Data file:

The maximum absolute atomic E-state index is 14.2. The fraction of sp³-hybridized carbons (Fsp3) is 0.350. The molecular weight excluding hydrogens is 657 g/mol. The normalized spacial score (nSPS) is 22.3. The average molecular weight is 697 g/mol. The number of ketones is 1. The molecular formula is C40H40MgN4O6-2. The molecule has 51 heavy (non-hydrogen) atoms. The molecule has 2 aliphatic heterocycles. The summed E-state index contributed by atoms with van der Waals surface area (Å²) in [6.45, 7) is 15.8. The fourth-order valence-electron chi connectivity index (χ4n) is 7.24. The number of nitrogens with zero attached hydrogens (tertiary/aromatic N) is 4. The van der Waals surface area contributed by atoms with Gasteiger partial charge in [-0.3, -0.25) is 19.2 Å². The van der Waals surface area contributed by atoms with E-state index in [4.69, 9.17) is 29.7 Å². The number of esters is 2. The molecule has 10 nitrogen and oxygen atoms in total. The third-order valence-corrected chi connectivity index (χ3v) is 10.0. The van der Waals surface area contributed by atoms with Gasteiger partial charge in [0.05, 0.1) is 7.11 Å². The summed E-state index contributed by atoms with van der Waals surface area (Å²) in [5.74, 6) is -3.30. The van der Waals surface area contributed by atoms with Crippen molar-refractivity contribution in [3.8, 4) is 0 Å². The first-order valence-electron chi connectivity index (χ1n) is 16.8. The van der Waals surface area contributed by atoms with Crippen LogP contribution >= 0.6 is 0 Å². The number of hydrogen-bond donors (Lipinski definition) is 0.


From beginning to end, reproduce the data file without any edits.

The maximum absolute atomic E-state index is 14.2. The fraction of sp³-hybridized carbons (Fsp3) is 0.350. The molecular weight excluding hydrogens is 657 g/mol. The normalized spacial score (nSPS) is 22.3. The average molecular weight is 697 g/mol. The number of ketones is 1. The molecular formula is C40H40MgN4O6-2. The molecule has 51 heavy (non-hydrogen) atoms. The molecule has 2 aliphatic heterocycles. The summed E-state index contributed by atoms with van der Waals surface area (Å²) in [6.45, 7) is 15.8. The fourth-order valence-electron chi connectivity index (χ4n) is 7.24. The number of nitrogens with zero attached hydrogens (tertiary/aromatic N) is 4. The van der Waals surface area contributed by atoms with Gasteiger partial charge in [-0.3, -0.25) is 19.2 Å². The van der Waals surface area contributed by atoms with E-state index in [4.69, 9.17) is 29.7 Å². The number of esters is 2. The molecule has 10 nitrogen and oxygen atoms in total. The third-order valence-corrected chi connectivity index (χ3v) is 10.0. The van der Waals surface area contributed by atoms with Gasteiger partial charge in [0.05, 0.1) is 7.11 Å². The summed E-state index contributed by atoms with van der Waals surface area (Å²) in [5.74, 6) is -3.30. The van der Waals surface area contributed by atoms with Crippen molar-refractivity contribution in [3.8, 4) is 0 Å². The first-order valence-electron chi connectivity index (χ1n) is 16.8. The van der Waals surface area contributed by atoms with Crippen LogP contribution >= 0.6 is 0 Å². The number of hydrogen-bond donors (Lipinski definition) is 0.